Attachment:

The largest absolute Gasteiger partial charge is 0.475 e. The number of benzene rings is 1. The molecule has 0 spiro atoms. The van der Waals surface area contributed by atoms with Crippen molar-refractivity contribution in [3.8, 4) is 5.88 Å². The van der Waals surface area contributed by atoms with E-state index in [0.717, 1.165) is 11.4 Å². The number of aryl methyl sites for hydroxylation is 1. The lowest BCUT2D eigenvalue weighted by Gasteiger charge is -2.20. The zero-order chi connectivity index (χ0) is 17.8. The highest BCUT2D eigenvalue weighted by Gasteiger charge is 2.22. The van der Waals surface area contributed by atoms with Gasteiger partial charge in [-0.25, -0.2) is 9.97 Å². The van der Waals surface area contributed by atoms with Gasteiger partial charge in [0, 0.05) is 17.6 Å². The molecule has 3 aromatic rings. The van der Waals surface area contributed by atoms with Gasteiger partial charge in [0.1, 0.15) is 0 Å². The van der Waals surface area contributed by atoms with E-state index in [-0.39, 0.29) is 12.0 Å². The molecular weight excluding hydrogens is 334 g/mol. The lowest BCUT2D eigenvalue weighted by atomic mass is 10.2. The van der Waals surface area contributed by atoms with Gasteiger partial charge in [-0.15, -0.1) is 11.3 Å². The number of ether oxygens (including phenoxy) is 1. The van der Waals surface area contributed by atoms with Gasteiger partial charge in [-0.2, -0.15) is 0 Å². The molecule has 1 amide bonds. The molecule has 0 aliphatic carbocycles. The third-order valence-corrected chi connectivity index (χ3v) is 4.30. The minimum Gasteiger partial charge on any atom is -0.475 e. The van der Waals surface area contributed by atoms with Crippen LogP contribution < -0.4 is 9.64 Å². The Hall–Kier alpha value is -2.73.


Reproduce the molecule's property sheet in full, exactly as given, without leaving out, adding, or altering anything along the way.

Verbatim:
The largest absolute Gasteiger partial charge is 0.475 e. The number of benzene rings is 1. The molecule has 0 spiro atoms. The van der Waals surface area contributed by atoms with Crippen molar-refractivity contribution in [3.8, 4) is 5.88 Å². The van der Waals surface area contributed by atoms with E-state index in [0.717, 1.165) is 11.4 Å². The number of aryl methyl sites for hydroxylation is 1. The lowest BCUT2D eigenvalue weighted by Gasteiger charge is -2.20. The zero-order chi connectivity index (χ0) is 17.8. The highest BCUT2D eigenvalue weighted by Gasteiger charge is 2.22. The van der Waals surface area contributed by atoms with Gasteiger partial charge in [-0.25, -0.2) is 9.97 Å². The van der Waals surface area contributed by atoms with Gasteiger partial charge in [0, 0.05) is 17.6 Å². The molecule has 3 aromatic rings. The van der Waals surface area contributed by atoms with Gasteiger partial charge in [0.1, 0.15) is 0 Å². The van der Waals surface area contributed by atoms with E-state index in [-0.39, 0.29) is 12.0 Å². The molecular weight excluding hydrogens is 334 g/mol. The lowest BCUT2D eigenvalue weighted by atomic mass is 10.2. The van der Waals surface area contributed by atoms with Gasteiger partial charge in [-0.15, -0.1) is 11.3 Å². The number of ether oxygens (including phenoxy) is 1. The van der Waals surface area contributed by atoms with Gasteiger partial charge in [-0.2, -0.15) is 0 Å². The molecule has 1 amide bonds. The molecule has 0 aliphatic carbocycles. The third-order valence-corrected chi connectivity index (χ3v) is 4.30. The minimum Gasteiger partial charge on any atom is -0.475 e. The van der Waals surface area contributed by atoms with Crippen LogP contribution < -0.4 is 9.64 Å². The Hall–Kier alpha value is -2.73.